For the first time since its inception, DreamHack Stockholm will be making a concerted effort to return to its roots in the form of a hackathon. With 100 000 SEK on stake for top performers and a willingness to create a more inclusive event, this years event has the potential to be a watershed moment. Project coordinator, Pontus Rundqvist might be new to the role, but faces up to the challenge he faces.
What inspired the decision to create DreamHackathon?
DreamHack was born from the early scene and coding culture when two friends gathered 40 people during a whole weekend competing in coding, graphics & music in the small city of Malugn in 1994. Since then DreamHack have become the worlds largest LAN and one of the worlds leaders in esport and producers of gaming and esport for tv and much more.
The creative competitions have never disappeared from DreamHack, but have been overshadowed by other content. With DreamHackathon we are relaunching it in style at DreamHack Stockholm 2014.
What does this say about DreamHack and its evolving strategy to embrace the independent development movement?
We’d think that the indie community has always been a natural part of the DreamHack culture. DreamHack was born in this and we are continuing to evolve that and develop for the future. We have done a series of things to really include the indie community, like the Indie Pavillion where indies can get exposure.
Any plans to address the perception DreamHack is a boys only haven?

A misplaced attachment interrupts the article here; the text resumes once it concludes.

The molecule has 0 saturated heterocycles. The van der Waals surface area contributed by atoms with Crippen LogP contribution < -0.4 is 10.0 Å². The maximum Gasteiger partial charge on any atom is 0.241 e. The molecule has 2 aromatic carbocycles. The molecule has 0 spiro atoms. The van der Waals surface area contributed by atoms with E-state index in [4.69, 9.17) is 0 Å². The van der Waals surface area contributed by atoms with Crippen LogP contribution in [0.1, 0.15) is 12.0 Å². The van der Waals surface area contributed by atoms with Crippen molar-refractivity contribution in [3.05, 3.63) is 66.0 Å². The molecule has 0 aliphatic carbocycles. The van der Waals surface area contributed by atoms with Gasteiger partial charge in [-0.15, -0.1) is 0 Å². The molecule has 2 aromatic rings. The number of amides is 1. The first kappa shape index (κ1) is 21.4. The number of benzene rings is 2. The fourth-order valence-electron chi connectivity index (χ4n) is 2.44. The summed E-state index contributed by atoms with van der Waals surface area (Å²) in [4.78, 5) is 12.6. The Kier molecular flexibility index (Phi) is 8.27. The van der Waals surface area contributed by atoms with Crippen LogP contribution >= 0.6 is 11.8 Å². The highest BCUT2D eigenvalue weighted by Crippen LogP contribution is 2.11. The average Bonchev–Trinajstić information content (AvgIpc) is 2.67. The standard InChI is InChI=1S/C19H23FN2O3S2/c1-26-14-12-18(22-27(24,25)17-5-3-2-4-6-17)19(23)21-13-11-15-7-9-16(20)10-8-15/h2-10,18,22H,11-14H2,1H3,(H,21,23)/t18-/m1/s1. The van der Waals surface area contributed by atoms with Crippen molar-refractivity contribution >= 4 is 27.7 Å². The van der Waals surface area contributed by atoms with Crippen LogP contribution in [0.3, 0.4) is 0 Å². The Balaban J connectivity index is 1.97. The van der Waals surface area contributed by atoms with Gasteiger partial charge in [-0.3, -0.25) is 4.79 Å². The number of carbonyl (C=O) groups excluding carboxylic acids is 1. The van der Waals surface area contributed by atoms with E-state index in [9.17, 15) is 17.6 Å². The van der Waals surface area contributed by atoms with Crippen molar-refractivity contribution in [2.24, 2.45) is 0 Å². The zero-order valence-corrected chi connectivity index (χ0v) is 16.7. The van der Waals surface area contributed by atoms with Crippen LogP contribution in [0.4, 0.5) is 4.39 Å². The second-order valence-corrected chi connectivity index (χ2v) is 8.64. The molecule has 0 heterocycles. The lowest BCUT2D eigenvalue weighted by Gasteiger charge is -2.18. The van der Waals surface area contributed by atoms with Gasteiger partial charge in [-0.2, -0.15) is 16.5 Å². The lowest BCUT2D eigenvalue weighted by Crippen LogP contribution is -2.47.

We don’t see our events to be boy-exclusive and we will never ever focus our attention in such a way, everyone is welcome to DreamHack at all times. We are actively working to include people with all kinds of background and of course we want to attract as broad an audience as possible.
One such way is the extensive collaboration with different organizations and also actively reviewing our work with external parties to identify potential improvement opportunities. We’d like to point out that many of our greatest achievements mostly goes untold. Such achievements include the national diversity that comes with our event. We have people participating in competitions, coming as visitors and sponsors from all over the world. DreamHack is a multi-cultural event with a high degree of inclusion which many tend to oversee.
What do you expect will be the highlight of the event?
The creativity of the participants – of course! We are aiming big and remember that this is the first time we are doing it on this scale. We hope that every person that have joined up for this will have an experience for life. A 24 hour rush while having an all in-inclusive experience, 100.000 SEK prize pool and including business development workshops for the winners is our way of saying “We believe in you, and we think you’ll create great things”. We want to be the enabler that a lot of people have been lacking.
Can we expect this to be a permanent fixture of future DreamHack events?
We are definitely going to evaluate the experience and look toward the future. We have felt a great interest from the industry; indie developers, schools, start-ups and other businesses are all closely following the development. We think this is a great opportunity to contribute to the community and help develop the industry for the future.
DreamHackathon will run from September 26th to 27th at Stockholm Globe Arenas.